TF2 - Web Engineering: Creating Solutions in the Age of Emotion, SOA, and Web 2.0
Time: Monday, April 21 (full-day, 8:30am to 5:00pm)
Location: Room 302 (Level 3)
The development of applications and solutions for the Web is getting increasingly difficult to do. Today's solutions require an emotional appealing rich interface, and must be highly integrative and collaborative by many means – at least – to be remarkable or of good fit in the context of the Web 2.0 idea. In most cases, not a bad idea, though with today's velocity of the Web that is getting increasingly difficult to do. It requires understanding of numerous technologies, concepts, and strategies that span many disciplines, both computing and non-computing related. And it is finally topped by the imperative of caring for flexibility of mind to adjust to new trends in the Web and in the market.
Surprisingly, there are very few standard methods that support or guide Web developers in the Web's white-water of technology and continuous change. Even the successful Web applications require constant attention and modifications that are best described more as evolution than just maintenance, as understood in software development. Hence, there is a strong need to understand and undertake Web-related development approaches.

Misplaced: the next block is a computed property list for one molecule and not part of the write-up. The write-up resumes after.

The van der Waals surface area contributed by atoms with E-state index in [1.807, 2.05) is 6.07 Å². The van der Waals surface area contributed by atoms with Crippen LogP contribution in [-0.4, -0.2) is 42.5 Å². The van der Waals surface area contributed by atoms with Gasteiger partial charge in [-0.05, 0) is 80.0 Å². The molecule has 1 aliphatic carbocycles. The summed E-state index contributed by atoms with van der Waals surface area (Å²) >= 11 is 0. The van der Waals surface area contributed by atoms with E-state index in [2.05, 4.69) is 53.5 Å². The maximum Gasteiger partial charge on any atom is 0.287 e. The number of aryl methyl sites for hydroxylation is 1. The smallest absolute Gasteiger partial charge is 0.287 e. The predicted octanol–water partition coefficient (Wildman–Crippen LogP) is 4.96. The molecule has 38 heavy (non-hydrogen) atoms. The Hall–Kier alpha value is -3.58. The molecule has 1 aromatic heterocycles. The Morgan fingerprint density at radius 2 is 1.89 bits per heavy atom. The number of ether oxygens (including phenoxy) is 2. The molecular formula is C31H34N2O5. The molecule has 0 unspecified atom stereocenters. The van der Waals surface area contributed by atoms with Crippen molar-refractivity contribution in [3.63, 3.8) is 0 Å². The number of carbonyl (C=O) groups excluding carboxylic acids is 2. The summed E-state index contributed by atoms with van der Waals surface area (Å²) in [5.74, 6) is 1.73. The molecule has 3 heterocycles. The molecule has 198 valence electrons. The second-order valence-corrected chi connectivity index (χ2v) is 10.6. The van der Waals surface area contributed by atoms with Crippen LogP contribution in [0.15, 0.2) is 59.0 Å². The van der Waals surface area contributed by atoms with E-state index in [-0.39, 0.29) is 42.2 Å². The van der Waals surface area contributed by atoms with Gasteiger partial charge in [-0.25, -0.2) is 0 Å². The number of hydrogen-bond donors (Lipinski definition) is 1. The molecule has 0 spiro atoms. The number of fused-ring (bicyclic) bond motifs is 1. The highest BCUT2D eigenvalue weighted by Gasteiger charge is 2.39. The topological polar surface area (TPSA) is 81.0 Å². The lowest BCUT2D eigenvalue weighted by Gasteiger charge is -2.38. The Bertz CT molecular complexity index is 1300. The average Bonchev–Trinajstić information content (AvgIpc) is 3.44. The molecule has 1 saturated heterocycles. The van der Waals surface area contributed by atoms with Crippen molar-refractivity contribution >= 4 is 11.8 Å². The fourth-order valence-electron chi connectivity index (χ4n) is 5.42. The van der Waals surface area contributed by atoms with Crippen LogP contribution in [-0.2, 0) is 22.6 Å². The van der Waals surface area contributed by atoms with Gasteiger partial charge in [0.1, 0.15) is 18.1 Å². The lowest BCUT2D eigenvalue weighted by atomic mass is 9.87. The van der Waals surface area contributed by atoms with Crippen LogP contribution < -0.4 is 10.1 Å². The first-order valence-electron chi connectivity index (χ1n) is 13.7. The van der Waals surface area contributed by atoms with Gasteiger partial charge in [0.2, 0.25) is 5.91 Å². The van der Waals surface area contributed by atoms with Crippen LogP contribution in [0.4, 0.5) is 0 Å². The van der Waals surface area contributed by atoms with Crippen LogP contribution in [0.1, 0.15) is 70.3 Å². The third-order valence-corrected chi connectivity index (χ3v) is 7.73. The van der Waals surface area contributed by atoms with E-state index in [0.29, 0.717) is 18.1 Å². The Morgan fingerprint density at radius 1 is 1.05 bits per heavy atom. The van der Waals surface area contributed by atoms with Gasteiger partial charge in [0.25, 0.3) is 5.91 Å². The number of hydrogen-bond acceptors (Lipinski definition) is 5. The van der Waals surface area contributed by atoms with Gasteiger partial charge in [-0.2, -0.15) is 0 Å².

Web Engineering is essentially about creating and evolving Web-based solutions in a systematic way. This tutorial will serve as an introduction to core concepts of Web Engineering. It will cover main issues of process management and product development in building large Web sites and applications taking today's requirements into account. In this context, one focus will be on how deployment time, learning from mistakes and feedback, integrative technologies like Web Services and federations, collective knowledge and experience – as concepts – work for enhancing or even building new kinds of solutions, e.g. as often described in the context of the term Web 2.0. The tutorial will also analyze and highlight the challenges posed by the global perspective of the Web -- and present strategies that developers could follow for successful Web application development. There will be an extensive use of real-world case studies and simplistic learning-examples throughout.
Martin Gaedke, Chemnitz University of Technology (Germany)
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